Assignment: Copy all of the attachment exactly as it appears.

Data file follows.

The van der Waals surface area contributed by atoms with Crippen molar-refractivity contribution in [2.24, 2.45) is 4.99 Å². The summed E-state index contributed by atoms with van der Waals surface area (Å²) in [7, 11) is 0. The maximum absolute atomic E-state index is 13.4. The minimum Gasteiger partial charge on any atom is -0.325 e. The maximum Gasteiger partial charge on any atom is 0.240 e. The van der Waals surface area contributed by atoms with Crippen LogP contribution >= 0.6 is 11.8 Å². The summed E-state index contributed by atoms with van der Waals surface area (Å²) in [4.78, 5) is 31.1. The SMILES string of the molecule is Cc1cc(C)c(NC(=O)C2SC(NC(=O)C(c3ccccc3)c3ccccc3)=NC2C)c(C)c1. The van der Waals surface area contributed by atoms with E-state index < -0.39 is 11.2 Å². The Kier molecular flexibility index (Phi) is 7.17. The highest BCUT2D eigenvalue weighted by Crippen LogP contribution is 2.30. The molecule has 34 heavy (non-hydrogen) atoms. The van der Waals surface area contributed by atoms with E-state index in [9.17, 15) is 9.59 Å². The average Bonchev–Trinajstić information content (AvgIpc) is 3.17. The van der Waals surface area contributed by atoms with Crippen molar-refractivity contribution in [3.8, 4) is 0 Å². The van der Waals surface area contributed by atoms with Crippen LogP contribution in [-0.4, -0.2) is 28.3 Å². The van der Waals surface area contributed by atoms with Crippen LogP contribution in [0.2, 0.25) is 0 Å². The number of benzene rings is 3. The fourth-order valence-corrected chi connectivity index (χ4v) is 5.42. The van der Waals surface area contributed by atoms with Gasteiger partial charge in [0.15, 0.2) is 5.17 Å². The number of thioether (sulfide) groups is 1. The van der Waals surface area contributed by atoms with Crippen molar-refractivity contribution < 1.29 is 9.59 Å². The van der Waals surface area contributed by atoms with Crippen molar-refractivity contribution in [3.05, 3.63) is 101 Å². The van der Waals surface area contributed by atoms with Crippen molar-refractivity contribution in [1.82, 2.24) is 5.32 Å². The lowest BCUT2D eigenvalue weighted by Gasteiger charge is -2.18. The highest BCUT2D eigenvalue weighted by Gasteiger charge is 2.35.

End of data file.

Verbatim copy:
The van der Waals surface area contributed by atoms with Crippen molar-refractivity contribution in [2.24, 2.45) is 4.99 Å². The summed E-state index contributed by atoms with van der Waals surface area (Å²) in [7, 11) is 0. The maximum absolute atomic E-state index is 13.4. The minimum Gasteiger partial charge on any atom is -0.325 e. The maximum Gasteiger partial charge on any atom is 0.240 e. The van der Waals surface area contributed by atoms with Crippen LogP contribution >= 0.6 is 11.8 Å². The summed E-state index contributed by atoms with van der Waals surface area (Å²) in [4.78, 5) is 31.1. The SMILES string of the molecule is Cc1cc(C)c(NC(=O)C2SC(NC(=O)C(c3ccccc3)c3ccccc3)=NC2C)c(C)c1. The van der Waals surface area contributed by atoms with E-state index < -0.39 is 11.2 Å². The Kier molecular flexibility index (Phi) is 7.17. The highest BCUT2D eigenvalue weighted by Crippen LogP contribution is 2.30. The molecule has 34 heavy (non-hydrogen) atoms. The van der Waals surface area contributed by atoms with E-state index in [9.17, 15) is 9.59 Å². The average Bonchev–Trinajstić information content (AvgIpc) is 3.17. The van der Waals surface area contributed by atoms with Crippen molar-refractivity contribution in [3.8, 4) is 0 Å². The van der Waals surface area contributed by atoms with Crippen LogP contribution in [-0.4, -0.2) is 28.3 Å². The van der Waals surface area contributed by atoms with Crippen LogP contribution in [0.2, 0.25) is 0 Å². The number of benzene rings is 3. The fourth-order valence-corrected chi connectivity index (χ4v) is 5.42. The van der Waals surface area contributed by atoms with Gasteiger partial charge in [0.15, 0.2) is 5.17 Å². The number of thioether (sulfide) groups is 1. The van der Waals surface area contributed by atoms with Crippen molar-refractivity contribution < 1.29 is 9.59 Å². The van der Waals surface area contributed by atoms with Crippen molar-refractivity contribution in [3.05, 3.63) is 101 Å². The van der Waals surface area contributed by atoms with Crippen molar-refractivity contribution in [1.82, 2.24) is 5.32 Å². The lowest BCUT2D eigenvalue weighted by Gasteiger charge is -2.18. The highest BCUT2D eigenvalue weighted by Gasteiger charge is 2.35.